Jenny - Clean


QUEENSLAND Trainers’ Association chairman Ross Shannon has reacted to the ALP pre-election pledge of $70 million to country racing with a plea to his members and stakeholders of all political persuasion to seek similar (or even better) commitments from the LNP, One Nation or other Independents.

“We all need to ensure that this commitment by the ALP is not scuttled should the Government change on voting day,” he said. 

“The key facts are that two years ago the ALP committed $21 million over four years.

“There is now two years to run and there was still a gap which RQ had to fill in order to fully fund country racing prizemoney when the initial $21 million ran out.

“RQ Board and the country racing representatives put a proposal for further funding from Government for a more thorough focus on country racing and the flow-on benefits to local communities in rural and remote areas – and we got the result” said Mr Shannon.

Racing Queensland said the ALP commitment would fully fund the cost of Country non-TAB thoroughbred racing for Queensland.

The $21 million country racing support package only partially funded non-TAB thoroughbred racing.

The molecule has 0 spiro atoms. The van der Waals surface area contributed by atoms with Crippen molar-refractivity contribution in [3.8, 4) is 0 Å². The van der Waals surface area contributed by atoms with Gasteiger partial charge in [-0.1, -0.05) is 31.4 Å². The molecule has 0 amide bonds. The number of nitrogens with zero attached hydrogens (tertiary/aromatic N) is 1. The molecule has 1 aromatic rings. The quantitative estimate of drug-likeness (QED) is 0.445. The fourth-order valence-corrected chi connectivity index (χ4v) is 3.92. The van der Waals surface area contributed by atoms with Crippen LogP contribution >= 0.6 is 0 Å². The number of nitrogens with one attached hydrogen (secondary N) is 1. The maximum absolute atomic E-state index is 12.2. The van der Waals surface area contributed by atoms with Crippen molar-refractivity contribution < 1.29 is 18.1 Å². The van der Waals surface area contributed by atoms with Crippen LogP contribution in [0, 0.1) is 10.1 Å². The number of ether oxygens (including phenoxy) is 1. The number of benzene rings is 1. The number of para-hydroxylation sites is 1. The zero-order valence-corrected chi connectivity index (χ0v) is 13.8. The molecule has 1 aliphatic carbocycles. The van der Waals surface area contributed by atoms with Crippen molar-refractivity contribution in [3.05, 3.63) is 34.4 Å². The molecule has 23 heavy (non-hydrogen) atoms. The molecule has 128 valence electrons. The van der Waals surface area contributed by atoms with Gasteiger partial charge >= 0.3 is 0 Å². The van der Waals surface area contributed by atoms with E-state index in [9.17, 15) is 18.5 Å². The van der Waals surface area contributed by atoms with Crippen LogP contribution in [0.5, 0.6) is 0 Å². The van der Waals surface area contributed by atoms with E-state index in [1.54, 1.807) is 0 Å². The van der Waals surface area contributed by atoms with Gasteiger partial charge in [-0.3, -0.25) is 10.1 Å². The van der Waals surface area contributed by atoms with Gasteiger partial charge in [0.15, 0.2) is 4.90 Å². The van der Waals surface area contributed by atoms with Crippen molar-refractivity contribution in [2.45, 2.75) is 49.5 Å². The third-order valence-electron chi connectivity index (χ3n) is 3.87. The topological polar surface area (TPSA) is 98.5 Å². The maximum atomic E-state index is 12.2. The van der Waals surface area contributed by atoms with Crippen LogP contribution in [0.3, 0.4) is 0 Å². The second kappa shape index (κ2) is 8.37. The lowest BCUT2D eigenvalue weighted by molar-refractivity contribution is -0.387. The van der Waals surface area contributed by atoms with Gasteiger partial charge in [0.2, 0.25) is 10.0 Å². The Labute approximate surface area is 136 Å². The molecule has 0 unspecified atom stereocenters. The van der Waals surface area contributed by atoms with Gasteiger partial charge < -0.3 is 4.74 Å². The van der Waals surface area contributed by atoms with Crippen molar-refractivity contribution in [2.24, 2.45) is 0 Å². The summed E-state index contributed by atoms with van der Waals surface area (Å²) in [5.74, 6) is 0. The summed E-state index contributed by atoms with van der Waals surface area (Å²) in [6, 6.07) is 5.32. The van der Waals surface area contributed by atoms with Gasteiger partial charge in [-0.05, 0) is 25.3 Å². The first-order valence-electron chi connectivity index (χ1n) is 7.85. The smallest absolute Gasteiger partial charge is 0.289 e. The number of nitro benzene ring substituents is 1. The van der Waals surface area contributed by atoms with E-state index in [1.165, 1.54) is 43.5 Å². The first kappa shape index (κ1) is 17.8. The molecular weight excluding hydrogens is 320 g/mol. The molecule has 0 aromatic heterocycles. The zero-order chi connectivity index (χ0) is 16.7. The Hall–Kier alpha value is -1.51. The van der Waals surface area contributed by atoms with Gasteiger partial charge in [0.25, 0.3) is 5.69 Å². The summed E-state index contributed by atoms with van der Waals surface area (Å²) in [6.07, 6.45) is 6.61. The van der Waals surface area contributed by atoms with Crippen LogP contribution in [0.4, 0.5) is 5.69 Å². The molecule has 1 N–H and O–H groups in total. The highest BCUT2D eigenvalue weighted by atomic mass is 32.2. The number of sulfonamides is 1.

RQ CEO Dr Eliot Forbes said the $70 million would provide security for country racing. He indicated $10 million would be set aside for capital works.

“While we have seen a significant financial turn-around in the past 12 months, RQ is still a loss-making organisation and we cannot become sustainable and maintain this level of non-TAB thoroughbred racing without support.

“I understand the importance of country racing to the social fabric of many regional and rural communities. During the recent RQ state-wide roadshow I met many of the passionate and dedicated club volunteers and participants who contribute to the industry. We haven’t yet seen the detail from Queensland Labor but we believe $10 million of the total commitment over four years would be for capital works.”

Dr Forbes said that with non-TAB racing fully funded, $8 to $10 million per annum could be redirected from the RQ budget back into industry support and prizemoney for TAB races.

“The total package would allow us to redirect funds from non-commercially viable operations into areas that will drive wagering, improve the racing product, and boost returns for all.

“We recognise that our prize money levels need to be competitive with interstate markets and this money would help to address that and improve returns to all stakeholders including owners, trainers and jockeys.”

The racing industry generates $1.2 billion in economic activity and employs or engages around 42,000 individuals in Queensland. More than 47% of the economic value is realised in regional parts of the State.

Country and non-TAB racing in Queensland impacts over 100 country towns conducting more than 260 race meetings and Queensland has the highest proportion of non-TAB racing in Australia, which comes at a significant cost.


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